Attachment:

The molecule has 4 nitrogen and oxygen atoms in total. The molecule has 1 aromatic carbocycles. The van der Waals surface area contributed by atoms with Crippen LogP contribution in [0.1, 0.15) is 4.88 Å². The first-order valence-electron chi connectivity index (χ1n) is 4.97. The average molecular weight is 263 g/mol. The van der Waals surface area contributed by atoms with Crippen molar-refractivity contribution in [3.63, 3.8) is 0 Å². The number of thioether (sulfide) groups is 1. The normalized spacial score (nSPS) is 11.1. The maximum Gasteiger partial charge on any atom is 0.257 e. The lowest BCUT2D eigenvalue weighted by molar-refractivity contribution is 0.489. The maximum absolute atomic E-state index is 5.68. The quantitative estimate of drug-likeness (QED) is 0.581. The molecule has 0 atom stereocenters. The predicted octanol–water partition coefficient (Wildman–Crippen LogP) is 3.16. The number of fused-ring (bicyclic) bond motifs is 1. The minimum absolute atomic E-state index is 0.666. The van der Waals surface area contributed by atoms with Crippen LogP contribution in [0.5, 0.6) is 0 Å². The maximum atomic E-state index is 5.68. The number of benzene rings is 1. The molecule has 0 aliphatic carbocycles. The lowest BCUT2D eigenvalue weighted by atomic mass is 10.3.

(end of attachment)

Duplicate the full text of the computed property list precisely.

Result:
The molecule has 4 nitrogen and oxygen atoms in total. The molecule has 1 aromatic carbocycles. The van der Waals surface area contributed by atoms with Crippen LogP contribution in [0.1, 0.15) is 4.88 Å². The first-order valence-electron chi connectivity index (χ1n) is 4.97. The average molecular weight is 263 g/mol. The van der Waals surface area contributed by atoms with Crippen molar-refractivity contribution in [3.63, 3.8) is 0 Å². The number of thioether (sulfide) groups is 1. The normalized spacial score (nSPS) is 11.1. The maximum Gasteiger partial charge on any atom is 0.257 e. The lowest BCUT2D eigenvalue weighted by molar-refractivity contribution is 0.489. The maximum absolute atomic E-state index is 5.68. The quantitative estimate of drug-likeness (QED) is 0.581. The molecule has 0 atom stereocenters. The predicted octanol–water partition coefficient (Wildman–Crippen LogP) is 3.16. The number of fused-ring (bicyclic) bond motifs is 1. The minimum absolute atomic E-state index is 0.666. The van der Waals surface area contributed by atoms with Crippen LogP contribution in [0.5, 0.6) is 0 Å². The maximum atomic E-state index is 5.68. The number of benzene rings is 1. The molecule has 0 aliphatic carbocycles. The lowest BCUT2D eigenvalue weighted by atomic mass is 10.3.